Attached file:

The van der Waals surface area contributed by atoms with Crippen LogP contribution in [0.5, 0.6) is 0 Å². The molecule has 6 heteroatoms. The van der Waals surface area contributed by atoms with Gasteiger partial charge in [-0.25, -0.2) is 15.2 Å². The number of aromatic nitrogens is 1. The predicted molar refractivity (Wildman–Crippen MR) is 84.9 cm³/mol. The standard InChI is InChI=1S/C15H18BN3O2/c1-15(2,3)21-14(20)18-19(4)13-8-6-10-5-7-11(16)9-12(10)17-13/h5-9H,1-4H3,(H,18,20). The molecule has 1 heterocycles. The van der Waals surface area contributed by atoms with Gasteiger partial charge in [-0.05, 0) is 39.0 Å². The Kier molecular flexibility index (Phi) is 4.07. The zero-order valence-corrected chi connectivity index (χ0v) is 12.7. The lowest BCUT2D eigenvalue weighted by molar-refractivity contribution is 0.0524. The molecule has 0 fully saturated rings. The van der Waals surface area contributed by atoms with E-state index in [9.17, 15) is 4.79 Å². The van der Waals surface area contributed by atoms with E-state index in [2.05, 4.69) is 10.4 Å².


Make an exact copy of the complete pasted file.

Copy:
The van der Waals surface area contributed by atoms with Crippen LogP contribution in [0.5, 0.6) is 0 Å². The molecule has 6 heteroatoms. The van der Waals surface area contributed by atoms with Gasteiger partial charge in [-0.25, -0.2) is 15.2 Å². The number of aromatic nitrogens is 1. The predicted molar refractivity (Wildman–Crippen MR) is 84.9 cm³/mol. The standard InChI is InChI=1S/C15H18BN3O2/c1-15(2,3)21-14(20)18-19(4)13-8-6-10-5-7-11(16)9-12(10)17-13/h5-9H,1-4H3,(H,18,20). The molecule has 1 heterocycles. The van der Waals surface area contributed by atoms with Gasteiger partial charge in [-0.05, 0) is 39.0 Å². The Kier molecular flexibility index (Phi) is 4.07. The zero-order valence-corrected chi connectivity index (χ0v) is 12.7. The lowest BCUT2D eigenvalue weighted by molar-refractivity contribution is 0.0524. The molecule has 0 fully saturated rings. The van der Waals surface area contributed by atoms with E-state index in [9.17, 15) is 4.79 Å². The van der Waals surface area contributed by atoms with E-state index in [2.05, 4.69) is 10.4 Å².